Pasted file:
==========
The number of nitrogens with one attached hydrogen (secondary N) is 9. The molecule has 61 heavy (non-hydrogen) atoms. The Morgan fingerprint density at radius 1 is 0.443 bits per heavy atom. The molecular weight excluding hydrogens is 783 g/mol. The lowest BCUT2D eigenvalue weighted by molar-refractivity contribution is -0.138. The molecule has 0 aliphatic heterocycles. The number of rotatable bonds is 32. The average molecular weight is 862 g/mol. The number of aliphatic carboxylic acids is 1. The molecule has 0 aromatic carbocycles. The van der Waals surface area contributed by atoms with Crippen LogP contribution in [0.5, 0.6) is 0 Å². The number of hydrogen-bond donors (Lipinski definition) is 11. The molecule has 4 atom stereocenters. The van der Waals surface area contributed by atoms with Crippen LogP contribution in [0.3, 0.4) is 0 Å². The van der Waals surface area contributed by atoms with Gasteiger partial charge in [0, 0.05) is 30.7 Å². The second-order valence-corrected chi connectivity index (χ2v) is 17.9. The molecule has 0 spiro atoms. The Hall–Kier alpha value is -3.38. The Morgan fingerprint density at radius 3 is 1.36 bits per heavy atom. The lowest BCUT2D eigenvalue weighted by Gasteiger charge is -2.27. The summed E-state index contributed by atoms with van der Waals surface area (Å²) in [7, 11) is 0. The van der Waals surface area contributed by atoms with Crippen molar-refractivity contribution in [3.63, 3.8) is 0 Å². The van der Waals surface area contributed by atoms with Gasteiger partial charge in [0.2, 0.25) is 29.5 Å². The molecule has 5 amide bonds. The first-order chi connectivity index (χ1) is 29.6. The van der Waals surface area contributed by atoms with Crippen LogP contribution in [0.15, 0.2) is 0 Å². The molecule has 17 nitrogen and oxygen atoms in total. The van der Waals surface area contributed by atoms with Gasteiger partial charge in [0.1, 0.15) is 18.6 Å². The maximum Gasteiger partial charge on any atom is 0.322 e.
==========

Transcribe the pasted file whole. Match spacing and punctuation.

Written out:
The number of nitrogens with one attached hydrogen (secondary N) is 9. The molecule has 61 heavy (non-hydrogen) atoms. The Morgan fingerprint density at radius 1 is 0.443 bits per heavy atom. The molecular weight excluding hydrogens is 783 g/mol. The lowest BCUT2D eigenvalue weighted by molar-refractivity contribution is -0.138. The molecule has 0 aliphatic heterocycles. The number of rotatable bonds is 32. The average molecular weight is 862 g/mol. The number of aliphatic carboxylic acids is 1. The molecule has 0 aromatic carbocycles. The van der Waals surface area contributed by atoms with Crippen LogP contribution in [0.5, 0.6) is 0 Å². The number of hydrogen-bond donors (Lipinski definition) is 11. The molecule has 4 atom stereocenters. The van der Waals surface area contributed by atoms with Crippen LogP contribution in [0.3, 0.4) is 0 Å². The van der Waals surface area contributed by atoms with Gasteiger partial charge in [0, 0.05) is 30.7 Å². The second-order valence-corrected chi connectivity index (χ2v) is 17.9. The molecule has 0 spiro atoms. The Hall–Kier alpha value is -3.38. The Morgan fingerprint density at radius 3 is 1.36 bits per heavy atom. The lowest BCUT2D eigenvalue weighted by Gasteiger charge is -2.27. The summed E-state index contributed by atoms with van der Waals surface area (Å²) in [7, 11) is 0. The van der Waals surface area contributed by atoms with Crippen molar-refractivity contribution in [3.63, 3.8) is 0 Å². The van der Waals surface area contributed by atoms with Gasteiger partial charge in [0.2, 0.25) is 29.5 Å². The molecule has 5 amide bonds. The first-order chi connectivity index (χ1) is 29.6. The van der Waals surface area contributed by atoms with Crippen LogP contribution in [0.15, 0.2) is 0 Å². The molecule has 17 nitrogen and oxygen atoms in total. The van der Waals surface area contributed by atoms with Gasteiger partial charge in [0.1, 0.15) is 18.6 Å². The maximum Gasteiger partial charge on any atom is 0.322 e.